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City dismisses Supercenter flap
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Allowing a property owner to partially clear debris and two old abandoned buildings from the site of a proposed Wal-Mart Supercenter was not a violation of environmental review laws, city officials assert.

The city received a written complaint from an unnamed outspoken critic of Wal-Mart and the proposed Supercenter. City Planning staffing answered with a six-page letter detailing that the site at the northwest corner of Service and Mitchells could be rightfully cleared and did not violate laws dictating environmental studies.

City officials say the clearing of the site was no big deal and was something the owner had a right to do.

"There are some things that private property owners are entited to do, among the least to take up some of their trees," said Barry Siebe, planning manager at the city of Ceres. "They followed procedure to tear down the structures."

The 26-acre site is owned by Mitchell Service LLC, which is linked to Florida-based Regency Realty Group, the company proposing development. The company hired Modesto Sand & Gravel to apply for a demolition permit, which was approved Oct. 31 by the city's Building Division. Siebe said the site was likely cleared by the owner for fear that it presented some public safety issues, among them being fire risks and homeless persons who had used the abandoned structures.

Planning Director Ken Craig said there was no process that automatically triggers a demolition permit to be forwarded to planning staff so his staff was unaware that it was taking place until City Hall received calls about it. Once he learned of it, the city pulled the permit and demolition stopped.

"The integrity of the environmental process has not been impinged upon," concluded Craig.

Still, Craig noted that it would have been nice if the demolition permits had made their way to his department for review.

In his response, Craig noted that: "While internal communication and discussion with the Planning Division would have been desirable and appropriate, and would likely have resulted in the suspension or modification of the application based on the ongoing EIR process, the issurance of the permit did not violate any regulation or law. The routine processing of demolition permits now includes internal discussion and review by the Engineering and Planning divisions."

He noted that the demolition does not make it easier for the developer to address environmental issues since the physical condition of the property before demolition is what will still be addressed in the environmental revview. He also noted that the structures which were razed had no historical value, therefore no mitigation measures would have been required.

The complaintant wondered if the demolition disturbed any wildlife but Craig said that a fox seen in the area does not fall under the endangered category and has no specific protection under the law. No other protected tree or plant species was identified by biologists who visited the site in September.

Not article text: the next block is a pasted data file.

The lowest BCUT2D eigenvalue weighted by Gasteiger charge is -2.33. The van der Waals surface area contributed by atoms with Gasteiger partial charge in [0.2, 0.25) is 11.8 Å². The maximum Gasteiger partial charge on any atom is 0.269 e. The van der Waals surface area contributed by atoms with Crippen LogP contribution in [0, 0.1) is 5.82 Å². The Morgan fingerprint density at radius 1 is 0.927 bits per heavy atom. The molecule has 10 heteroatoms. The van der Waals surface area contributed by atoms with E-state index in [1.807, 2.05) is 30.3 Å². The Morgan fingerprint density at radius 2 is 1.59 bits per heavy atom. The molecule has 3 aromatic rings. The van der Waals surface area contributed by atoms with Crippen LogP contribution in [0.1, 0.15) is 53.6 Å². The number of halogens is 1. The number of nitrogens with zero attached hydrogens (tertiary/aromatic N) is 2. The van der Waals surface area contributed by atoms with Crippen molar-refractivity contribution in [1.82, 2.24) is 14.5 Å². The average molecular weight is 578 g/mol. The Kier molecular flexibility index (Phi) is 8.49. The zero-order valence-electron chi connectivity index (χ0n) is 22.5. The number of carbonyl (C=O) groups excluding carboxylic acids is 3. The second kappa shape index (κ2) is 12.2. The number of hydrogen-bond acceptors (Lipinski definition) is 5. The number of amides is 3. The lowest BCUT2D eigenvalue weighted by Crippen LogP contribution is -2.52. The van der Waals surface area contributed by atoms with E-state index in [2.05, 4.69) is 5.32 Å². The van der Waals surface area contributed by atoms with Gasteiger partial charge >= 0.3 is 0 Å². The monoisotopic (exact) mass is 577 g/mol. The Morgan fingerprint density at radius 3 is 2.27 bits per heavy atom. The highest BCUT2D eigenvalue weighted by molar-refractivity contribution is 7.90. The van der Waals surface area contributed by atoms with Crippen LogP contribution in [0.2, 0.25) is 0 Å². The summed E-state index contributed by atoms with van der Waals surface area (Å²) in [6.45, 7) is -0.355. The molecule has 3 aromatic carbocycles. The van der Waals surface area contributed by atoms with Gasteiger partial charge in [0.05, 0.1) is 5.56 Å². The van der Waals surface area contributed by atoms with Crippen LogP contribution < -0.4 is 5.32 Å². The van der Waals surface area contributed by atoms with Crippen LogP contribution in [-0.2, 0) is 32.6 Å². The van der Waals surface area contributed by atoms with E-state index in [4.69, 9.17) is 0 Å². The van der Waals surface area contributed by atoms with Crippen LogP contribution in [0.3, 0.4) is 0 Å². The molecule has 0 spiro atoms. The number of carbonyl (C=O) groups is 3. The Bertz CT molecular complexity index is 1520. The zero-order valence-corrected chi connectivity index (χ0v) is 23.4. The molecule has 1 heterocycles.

Opponents of the proposed Supercenter have insinuated that the city's allowing the land to be cleared gives the impression that the Supercenter is on an inside track to approval.

The proposed Mitchell Ranch subdivision is undergoing environmental and economic impact studies and should be before city officials in April. The studies must take into account the impact the proposed center will have on local traffic, air quality, noise and existing merchants.

Pacific Municipal Consultants (PMC) is conducting the EIR while Bay Area Economics (BAE) is studying the economic impacts of the proposal. The city is interested in knowing what may happen if Wal-Mart abandons its existing store at Mitchell and Hatch roads. Siebe said it's a common sense conclusion that Wal-Mart may be unable to operate two stores in Ceres, which has a population of 41,000.

The Wal-Mart Supercenter is only one element of the 304,000-square-foot project. The Supercenter would occupy about 208,172 square feet as the anchor of the center with approximately 36,167 square feet of grocery sales.

Siebe suspects that if Wal-Mart was not part of the application that there would be no questions raised about the site being cleared. The proposal has generated controvery from among those in the community who dislike the retail giant.

Wal-Mart company officials said they will leave the existing Hatch Road store open after renovating it. Some have questioned the truthfulness of that statement, wondering how Ceres can support two Wal-Marts.

Supercenters differ from regular Wal-Mart stores because they are larger and sell groceries, electronics and many other products. They typically offer better prices than established grocery stores but have proven controversial in many California communities protective of smaller merchants.